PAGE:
The manner in which anger management is achieved is through the assessment of a person’s state of anger and trait anger.

  • State anger is the intensity of the anger that is experienced by a person at a period in time
  • Trait anger is associated with a person that experiences many anger outbursts and are perceived to be always irritable

The identification of the type and presentation can prove to be instrumental when it comes to determining the best course of action.

Management of Anger

Though there are a number of applications that can be applied to manage anger, one of the most common employed strategies is the use of cognitive behavioral therapy (CBT), which helps to assess and monitor a person’s anger patterns in order to apply tools to reduce occurrence when they are provoked. The use of CBT has been shown to help to identify those specific trigger or stressful events that might cause a person distress in their daily lives.  A counselor works with the client to help identify the particular triggers that can lead to anger and tries to mitigate the feelings by changing those thoughts that centers around the triggers. This is a process that takes time and this should be carefully communicated to the client.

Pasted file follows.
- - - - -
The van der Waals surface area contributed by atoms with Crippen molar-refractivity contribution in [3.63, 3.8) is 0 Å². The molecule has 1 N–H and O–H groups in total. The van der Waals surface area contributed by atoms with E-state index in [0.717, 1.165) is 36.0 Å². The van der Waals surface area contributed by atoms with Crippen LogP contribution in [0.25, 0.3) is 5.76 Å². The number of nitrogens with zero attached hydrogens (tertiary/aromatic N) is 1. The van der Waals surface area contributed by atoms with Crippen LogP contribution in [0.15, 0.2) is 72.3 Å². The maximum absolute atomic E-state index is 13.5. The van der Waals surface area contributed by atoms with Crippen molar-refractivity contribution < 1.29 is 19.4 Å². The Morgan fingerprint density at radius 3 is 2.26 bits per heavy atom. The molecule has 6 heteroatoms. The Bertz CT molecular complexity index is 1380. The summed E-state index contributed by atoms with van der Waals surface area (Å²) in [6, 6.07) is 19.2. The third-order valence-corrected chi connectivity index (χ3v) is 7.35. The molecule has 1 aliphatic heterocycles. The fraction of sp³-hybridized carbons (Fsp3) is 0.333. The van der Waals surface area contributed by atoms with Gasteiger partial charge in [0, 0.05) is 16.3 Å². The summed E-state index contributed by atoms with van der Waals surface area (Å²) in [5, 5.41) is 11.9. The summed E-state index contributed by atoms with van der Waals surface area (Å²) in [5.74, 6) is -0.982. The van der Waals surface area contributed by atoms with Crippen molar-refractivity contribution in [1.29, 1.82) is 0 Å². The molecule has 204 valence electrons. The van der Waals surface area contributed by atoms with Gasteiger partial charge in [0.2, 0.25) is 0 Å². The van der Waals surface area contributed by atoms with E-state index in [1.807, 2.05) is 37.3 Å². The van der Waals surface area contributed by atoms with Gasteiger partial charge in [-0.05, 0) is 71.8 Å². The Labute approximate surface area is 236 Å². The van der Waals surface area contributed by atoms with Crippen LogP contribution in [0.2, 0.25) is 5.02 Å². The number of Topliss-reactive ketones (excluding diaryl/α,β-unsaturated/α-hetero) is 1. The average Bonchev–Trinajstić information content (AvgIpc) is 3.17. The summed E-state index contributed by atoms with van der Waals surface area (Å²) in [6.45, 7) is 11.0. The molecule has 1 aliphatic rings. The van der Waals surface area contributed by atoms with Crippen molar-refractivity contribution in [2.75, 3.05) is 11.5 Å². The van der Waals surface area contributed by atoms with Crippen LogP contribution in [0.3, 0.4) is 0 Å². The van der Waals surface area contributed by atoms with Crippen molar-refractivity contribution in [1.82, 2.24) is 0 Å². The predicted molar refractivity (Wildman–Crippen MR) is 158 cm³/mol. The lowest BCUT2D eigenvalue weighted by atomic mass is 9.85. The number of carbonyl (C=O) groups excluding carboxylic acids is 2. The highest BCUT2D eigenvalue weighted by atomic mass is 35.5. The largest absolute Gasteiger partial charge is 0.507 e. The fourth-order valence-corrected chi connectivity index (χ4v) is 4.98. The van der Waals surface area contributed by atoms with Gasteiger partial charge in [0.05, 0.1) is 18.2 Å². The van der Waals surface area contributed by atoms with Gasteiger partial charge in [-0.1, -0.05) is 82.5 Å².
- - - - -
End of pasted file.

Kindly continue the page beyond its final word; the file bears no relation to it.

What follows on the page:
The benefits of CBT can include improved emotional regulation and learning how to take the time to pause before a person acts out of anger. As a counselor it is important to work closely with the client in order to identify the underlying causes of the angry outbursts and work to engage in better regulation when triggers arise.

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Resources

To learn more about anger management techniques and strategies, click on the fact sheet below. It is through a collaborative effort that a counselor and client can work to address anger outbursts that can negatively impact quality of life.

ABCT Anger Fact Sheet: https://www.abct.org/fact-shee...

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References